posted by rodgerd at 1:09 PM on July 23, 2011 [2 favorites]


That's what I get for hitting post before paying attention to preview, the majority of the post didn't make it. Glad someone picked it up.

She was an awesome, tormented talent. I'm so sorry she couldn't best her demons, and hope she's at peace.
posted by cyndigo at 1:10 PM on July 23, 2011


Layne Staley made it to 34. Somehow Seth Putnam made it to 43, even with the drug coma.
posted by Existential Dread at 1:10 PM on July 23, 2011


The world is emptying.
posted by ricochet biscuit at 1:11 PM on July 23, 2011 [2 favorites]


Maura Johnston has a thoughtful piece up at the Village Voice; it also links to a 2007 article in the Washington Post that blithely predicts that Winehouse would remain a star not only because of her music but because she was a perfect personality for gossip columns:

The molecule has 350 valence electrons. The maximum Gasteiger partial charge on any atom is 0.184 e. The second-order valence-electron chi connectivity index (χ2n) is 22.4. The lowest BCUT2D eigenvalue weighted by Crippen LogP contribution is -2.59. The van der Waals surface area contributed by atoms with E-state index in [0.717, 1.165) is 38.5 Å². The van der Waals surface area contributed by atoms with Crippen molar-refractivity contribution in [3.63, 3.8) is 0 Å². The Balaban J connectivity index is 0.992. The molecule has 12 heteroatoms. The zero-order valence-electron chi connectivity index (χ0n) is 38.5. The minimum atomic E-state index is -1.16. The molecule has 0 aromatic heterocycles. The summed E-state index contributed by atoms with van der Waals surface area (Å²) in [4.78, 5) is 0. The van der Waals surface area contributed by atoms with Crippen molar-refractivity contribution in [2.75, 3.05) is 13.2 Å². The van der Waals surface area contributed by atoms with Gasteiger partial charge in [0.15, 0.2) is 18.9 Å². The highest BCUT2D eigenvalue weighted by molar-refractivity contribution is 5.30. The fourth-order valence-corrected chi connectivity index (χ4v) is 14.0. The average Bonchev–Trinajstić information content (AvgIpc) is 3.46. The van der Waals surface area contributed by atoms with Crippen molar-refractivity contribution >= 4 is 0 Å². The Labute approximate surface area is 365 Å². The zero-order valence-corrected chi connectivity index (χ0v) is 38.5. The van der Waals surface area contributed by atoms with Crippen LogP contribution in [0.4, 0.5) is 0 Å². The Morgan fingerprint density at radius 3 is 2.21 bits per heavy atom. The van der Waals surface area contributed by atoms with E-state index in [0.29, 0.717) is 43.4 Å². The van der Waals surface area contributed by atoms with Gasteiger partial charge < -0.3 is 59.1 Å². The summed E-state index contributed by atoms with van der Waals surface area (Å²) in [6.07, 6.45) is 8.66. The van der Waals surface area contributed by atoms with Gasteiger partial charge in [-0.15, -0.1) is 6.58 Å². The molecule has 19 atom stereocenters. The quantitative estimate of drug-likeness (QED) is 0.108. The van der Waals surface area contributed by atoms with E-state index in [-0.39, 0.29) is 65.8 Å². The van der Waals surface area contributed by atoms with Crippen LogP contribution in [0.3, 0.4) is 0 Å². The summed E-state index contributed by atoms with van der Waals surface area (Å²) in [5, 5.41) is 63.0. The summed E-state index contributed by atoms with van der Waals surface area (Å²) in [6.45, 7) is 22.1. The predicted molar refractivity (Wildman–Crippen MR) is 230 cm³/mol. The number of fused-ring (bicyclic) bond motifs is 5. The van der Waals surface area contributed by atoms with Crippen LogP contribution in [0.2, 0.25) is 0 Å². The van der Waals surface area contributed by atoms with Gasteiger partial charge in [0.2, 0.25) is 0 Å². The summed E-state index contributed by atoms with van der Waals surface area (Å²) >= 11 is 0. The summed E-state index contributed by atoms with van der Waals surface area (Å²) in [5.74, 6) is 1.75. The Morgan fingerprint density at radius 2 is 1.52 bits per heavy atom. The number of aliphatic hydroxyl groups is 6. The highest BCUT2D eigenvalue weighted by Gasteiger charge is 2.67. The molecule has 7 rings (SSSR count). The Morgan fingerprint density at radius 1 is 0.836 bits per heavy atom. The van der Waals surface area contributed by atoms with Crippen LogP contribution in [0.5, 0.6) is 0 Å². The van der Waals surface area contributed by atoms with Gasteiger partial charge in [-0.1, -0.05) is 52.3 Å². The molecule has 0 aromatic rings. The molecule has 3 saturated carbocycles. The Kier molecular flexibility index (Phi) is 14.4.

So how do you sell another old-school soul record these days? It helps to have a controversial "story." It also helps, in a way, to be known as a train wreck with talent.

"She's got a great voice; she's got great songs, she's already coming with a larger-than-life persona," says Bill Bragin, director of Joe's Pub, a 160-seat venue known for showcasing musicians with breakthrough potential. "She's got all the elements of a star. She's got the talent, but she's got something that gets her into Perez Hilton when she doesn't even have an album in the U.S. She's the real deal."
.
posted by lisa g at 1:15 PM on July 23, 2011


Very sad- so young and so talented.

.
posted by ThePinkSuperhero at 1:18 PM on July 23, 2011